The Senate Intelligence Committee has requested that former Trump campaign aide Sam Nunberg turn over any communications with longtime Trump political adviser Roger Stone that mention Julian Assange, Russia, Wikileaks, and hacking.
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Nunberg told ABC News that he received a letter request from the committee on Friday to submit the documents by May 24. He was also asked to appear before the committee in a closed interview.
The letter, obtained by ABC News, asks for communications that mention "Russia or Russian persons, organizations, interests or WikiLeaks, Julian Assange, DCLeaks, Guccifer 2.0, or John Podesta," from June 16, 2015, to January 20, 2017.
Julian Assange, publisher of WikiLeaks, and Guccifer 2.0, a hacker persona that U.S. intelligence services assess is tied to Russia, are accused of hacking and distributing emails taken from John Podesta, Hillary Clinton’s campaign chairman, during the 2016 campaign.
"I'm happy to appear and meet with them. I've never spoken to the president, I have no executive privilege issues," Nunberg told ABC News, referring to other former Trump aides including former White House chief strategist Steve Bannon and former campaign manager Corey Lewandowski who testified before the committee but invoked executive privilege, angering its members.
The Senate Intelligence Committee is investigating Russian interference in the 2016 election.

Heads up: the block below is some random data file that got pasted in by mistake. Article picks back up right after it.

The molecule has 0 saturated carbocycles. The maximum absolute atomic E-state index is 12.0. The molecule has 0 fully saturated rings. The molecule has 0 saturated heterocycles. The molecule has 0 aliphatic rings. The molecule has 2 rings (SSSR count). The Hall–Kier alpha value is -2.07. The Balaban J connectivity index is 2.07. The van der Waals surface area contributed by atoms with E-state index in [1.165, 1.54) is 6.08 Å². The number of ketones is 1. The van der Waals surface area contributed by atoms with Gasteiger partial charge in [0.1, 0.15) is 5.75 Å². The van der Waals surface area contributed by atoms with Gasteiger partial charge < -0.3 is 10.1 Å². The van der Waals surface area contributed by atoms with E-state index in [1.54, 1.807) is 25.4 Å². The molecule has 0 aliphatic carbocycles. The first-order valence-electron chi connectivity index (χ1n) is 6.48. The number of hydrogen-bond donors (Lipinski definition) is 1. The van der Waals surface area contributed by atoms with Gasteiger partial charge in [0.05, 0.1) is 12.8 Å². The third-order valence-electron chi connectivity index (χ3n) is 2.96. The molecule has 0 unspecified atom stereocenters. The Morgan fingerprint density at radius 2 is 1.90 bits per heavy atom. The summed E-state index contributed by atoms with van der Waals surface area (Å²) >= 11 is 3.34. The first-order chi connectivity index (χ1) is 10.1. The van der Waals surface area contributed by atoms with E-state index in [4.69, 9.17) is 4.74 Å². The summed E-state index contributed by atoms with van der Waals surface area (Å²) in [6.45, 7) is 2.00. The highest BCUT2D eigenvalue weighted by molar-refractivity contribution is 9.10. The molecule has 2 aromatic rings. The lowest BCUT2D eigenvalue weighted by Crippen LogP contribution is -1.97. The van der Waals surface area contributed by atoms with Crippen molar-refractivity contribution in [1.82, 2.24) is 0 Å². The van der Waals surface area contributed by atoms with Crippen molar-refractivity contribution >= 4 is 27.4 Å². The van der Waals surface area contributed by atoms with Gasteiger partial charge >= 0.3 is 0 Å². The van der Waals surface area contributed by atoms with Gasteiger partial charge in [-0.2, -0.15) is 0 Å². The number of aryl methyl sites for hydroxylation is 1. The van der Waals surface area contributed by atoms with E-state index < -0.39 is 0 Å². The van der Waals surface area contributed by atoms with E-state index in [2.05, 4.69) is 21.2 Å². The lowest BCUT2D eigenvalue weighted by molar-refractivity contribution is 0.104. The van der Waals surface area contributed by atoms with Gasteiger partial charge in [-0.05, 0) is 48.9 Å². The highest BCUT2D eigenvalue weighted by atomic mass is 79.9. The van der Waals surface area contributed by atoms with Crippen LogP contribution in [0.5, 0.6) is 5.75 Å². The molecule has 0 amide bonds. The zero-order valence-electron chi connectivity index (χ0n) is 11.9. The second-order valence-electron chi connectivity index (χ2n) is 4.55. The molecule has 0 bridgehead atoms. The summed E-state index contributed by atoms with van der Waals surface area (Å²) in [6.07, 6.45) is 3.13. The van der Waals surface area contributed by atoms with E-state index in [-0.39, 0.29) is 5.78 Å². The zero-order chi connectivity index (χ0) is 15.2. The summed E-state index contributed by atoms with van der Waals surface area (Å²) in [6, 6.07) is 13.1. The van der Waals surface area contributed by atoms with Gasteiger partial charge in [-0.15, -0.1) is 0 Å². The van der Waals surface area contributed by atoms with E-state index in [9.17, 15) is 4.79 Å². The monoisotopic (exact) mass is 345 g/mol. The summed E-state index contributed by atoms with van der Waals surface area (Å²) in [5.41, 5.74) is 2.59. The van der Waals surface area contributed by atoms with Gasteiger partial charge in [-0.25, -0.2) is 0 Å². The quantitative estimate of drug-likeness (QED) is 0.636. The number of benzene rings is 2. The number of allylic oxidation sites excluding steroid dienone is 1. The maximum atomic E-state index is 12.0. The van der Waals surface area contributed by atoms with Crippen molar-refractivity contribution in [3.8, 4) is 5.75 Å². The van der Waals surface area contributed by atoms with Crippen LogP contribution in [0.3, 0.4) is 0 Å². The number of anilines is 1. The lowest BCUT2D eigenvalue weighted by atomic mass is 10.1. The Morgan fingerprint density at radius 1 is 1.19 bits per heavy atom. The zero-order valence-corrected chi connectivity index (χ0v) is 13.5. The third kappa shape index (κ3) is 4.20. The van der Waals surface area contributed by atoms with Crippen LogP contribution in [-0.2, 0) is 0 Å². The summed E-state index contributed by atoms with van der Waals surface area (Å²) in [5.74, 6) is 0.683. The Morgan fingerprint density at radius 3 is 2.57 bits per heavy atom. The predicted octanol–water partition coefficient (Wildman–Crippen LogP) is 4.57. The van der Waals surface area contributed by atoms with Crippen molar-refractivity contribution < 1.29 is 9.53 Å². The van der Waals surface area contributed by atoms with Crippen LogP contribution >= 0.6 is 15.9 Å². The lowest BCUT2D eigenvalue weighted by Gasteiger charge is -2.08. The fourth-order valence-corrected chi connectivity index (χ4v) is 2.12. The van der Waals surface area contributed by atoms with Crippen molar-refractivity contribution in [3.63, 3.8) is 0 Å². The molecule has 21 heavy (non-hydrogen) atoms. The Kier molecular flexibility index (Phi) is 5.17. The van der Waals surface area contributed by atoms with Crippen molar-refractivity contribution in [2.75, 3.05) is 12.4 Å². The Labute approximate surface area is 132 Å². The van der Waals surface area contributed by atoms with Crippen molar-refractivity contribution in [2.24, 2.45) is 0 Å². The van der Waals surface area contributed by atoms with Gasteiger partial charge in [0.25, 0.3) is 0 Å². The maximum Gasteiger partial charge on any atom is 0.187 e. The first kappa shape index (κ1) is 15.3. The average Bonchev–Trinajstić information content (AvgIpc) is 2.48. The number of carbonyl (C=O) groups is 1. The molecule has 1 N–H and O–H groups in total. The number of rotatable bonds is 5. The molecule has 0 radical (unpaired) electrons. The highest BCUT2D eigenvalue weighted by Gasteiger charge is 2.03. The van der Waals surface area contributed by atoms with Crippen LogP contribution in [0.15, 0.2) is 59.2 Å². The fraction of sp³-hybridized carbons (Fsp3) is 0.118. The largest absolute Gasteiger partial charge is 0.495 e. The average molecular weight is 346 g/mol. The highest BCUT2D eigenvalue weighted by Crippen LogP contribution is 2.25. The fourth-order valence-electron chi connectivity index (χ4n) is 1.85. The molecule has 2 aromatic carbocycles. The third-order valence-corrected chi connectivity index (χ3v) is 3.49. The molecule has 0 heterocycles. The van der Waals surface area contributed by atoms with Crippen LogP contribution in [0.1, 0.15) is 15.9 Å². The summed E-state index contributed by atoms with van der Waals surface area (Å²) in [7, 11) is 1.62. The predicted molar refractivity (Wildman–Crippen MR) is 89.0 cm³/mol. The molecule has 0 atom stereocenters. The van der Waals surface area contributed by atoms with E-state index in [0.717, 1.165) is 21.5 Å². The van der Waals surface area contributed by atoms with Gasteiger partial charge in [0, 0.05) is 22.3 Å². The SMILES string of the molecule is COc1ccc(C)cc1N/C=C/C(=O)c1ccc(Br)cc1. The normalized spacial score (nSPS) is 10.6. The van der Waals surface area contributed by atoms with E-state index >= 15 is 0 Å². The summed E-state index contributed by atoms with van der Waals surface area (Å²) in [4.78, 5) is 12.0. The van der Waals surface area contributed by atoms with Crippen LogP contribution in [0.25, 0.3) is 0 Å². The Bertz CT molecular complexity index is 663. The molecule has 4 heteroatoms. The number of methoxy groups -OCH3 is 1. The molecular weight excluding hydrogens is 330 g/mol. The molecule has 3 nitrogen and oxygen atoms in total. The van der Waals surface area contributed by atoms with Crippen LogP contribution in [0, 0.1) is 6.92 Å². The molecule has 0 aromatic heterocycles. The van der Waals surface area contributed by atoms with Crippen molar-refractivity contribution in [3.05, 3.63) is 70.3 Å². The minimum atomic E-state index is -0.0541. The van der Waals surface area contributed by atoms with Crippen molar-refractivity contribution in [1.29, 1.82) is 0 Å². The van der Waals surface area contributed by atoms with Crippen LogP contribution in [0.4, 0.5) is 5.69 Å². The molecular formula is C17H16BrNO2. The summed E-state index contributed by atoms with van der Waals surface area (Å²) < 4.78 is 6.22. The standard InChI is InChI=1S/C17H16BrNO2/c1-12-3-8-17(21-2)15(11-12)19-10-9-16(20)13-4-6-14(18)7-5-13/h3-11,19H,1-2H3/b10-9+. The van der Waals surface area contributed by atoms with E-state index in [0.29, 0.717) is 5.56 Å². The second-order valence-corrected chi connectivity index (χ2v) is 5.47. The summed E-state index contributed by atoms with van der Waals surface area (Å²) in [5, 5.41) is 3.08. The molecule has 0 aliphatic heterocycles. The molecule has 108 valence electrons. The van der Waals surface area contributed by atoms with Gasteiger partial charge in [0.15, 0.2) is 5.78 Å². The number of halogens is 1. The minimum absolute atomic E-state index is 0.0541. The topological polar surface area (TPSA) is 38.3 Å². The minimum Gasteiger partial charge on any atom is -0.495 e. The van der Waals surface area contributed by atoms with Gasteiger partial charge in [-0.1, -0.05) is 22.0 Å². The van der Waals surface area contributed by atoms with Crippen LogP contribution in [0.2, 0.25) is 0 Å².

Nunberg maintains that he has had very little written communication with Stone about the subject. Nunberg said that Stone orally told him that he had been in contact with Wikileaks founder Julian Assange and that he would publish hacked emails and information on the Clinton Foundation.
During the 2016 campaign, Nunberg also asked Stone if the information was related to the Benghazi attack but Stone said the information would mainly be related to the Clinton Foundation. Roger tweeted in August that Assange was about to release the hacked emails before the information dump.
But Nunberg told ABC News that he does not believe that Stone met with Assange, despite Stone's prior claims.
"Roger didn't communicate with Assange, if he had communicated with Assange then I would be concerned that he would go to jail but he didn't," Nunberg said.
Instead, Nunberg suggested that Stone was "lying" about his communications.
"He ingratiates himself into stories," Nunberg said.
"I don't think he ever did meet with Assange - why did he say that? Because it's Roger, that's what he does."
In March, Nunberg testified before the grand jury in Special Counsel Robert Mueller's investigation into Russian collusion and possible obstruction of justice.
At the time, Nunberg vowed to fight the subpoena and refused to testify, but he ended up complying.
After meeting with Mueller, he told ABC News at the time he as "very worried" about Stone coming under scrutiny from the special counsel. On the investigation, he said, "I don't think it's a witch hunt."